Expressions are the main type of data in Mathematica.
Expressions can be written in the form h[, , ... ]. The object h is known generically as the head of the expression. The are termed the elements of the expression. Both the head and the elements may themselves be expressions.
The parts of an expression can be referred to by numerical indices. The head has index 0; element has index i. Part[expr, i] or expr[[i]] gives the part of expr with index i. Negative indices count from the end.
Part[expr, , , ... ], expr[[, , ... ]] or Extract[expr, , , ... ] gives the piece of expr found by successively extracting parts of subexpressions with indices , , ... . If you think of expressions as trees, the indices specify which branch to take at each node as you descend from the root.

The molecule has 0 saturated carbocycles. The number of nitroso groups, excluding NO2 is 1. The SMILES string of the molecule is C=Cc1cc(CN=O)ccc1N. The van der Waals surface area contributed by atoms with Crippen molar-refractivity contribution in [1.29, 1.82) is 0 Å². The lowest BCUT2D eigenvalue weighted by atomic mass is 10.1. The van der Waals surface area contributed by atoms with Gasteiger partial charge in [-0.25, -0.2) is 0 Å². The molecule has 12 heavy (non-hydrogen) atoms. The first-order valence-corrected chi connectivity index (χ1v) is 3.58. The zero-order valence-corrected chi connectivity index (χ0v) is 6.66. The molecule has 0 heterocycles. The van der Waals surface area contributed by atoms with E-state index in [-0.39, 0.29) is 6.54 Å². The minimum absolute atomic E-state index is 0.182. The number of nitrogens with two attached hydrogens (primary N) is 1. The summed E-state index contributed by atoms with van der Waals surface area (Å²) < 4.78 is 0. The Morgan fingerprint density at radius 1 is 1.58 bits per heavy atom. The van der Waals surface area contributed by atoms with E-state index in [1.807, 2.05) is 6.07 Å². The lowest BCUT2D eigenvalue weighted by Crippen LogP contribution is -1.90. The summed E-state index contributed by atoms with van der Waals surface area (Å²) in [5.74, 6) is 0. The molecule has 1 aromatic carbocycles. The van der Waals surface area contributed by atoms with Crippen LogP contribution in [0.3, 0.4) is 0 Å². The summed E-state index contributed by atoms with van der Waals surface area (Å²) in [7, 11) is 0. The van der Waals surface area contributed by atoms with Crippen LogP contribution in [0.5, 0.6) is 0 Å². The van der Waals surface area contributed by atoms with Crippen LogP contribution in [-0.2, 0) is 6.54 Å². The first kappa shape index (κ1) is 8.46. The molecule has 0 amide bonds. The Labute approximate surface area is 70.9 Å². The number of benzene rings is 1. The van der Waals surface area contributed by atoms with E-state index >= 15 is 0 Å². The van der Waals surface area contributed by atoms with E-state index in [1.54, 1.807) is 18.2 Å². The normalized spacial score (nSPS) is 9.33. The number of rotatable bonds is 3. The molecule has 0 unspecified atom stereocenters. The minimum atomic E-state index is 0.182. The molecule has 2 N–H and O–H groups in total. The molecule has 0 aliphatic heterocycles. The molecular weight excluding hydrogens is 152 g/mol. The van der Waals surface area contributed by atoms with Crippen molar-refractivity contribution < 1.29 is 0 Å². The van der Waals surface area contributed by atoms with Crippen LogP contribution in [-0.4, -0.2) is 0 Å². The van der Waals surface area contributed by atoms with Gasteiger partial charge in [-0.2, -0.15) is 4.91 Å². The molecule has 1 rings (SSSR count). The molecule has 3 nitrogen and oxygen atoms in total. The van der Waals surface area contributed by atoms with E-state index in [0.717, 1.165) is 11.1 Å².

The pieces of an expression that are specified by giving a sequence of exactly n indices are defined to be at level n in the expression. You can use levels to determine the domain of application of functions like Map. Level 0 corresponds to the whole expression.
The depth of an expression is defined to be the maximum number of indices needed to specify any part of the expression, plus one. A negative level number -n refers to all parts of an expression that have depth n.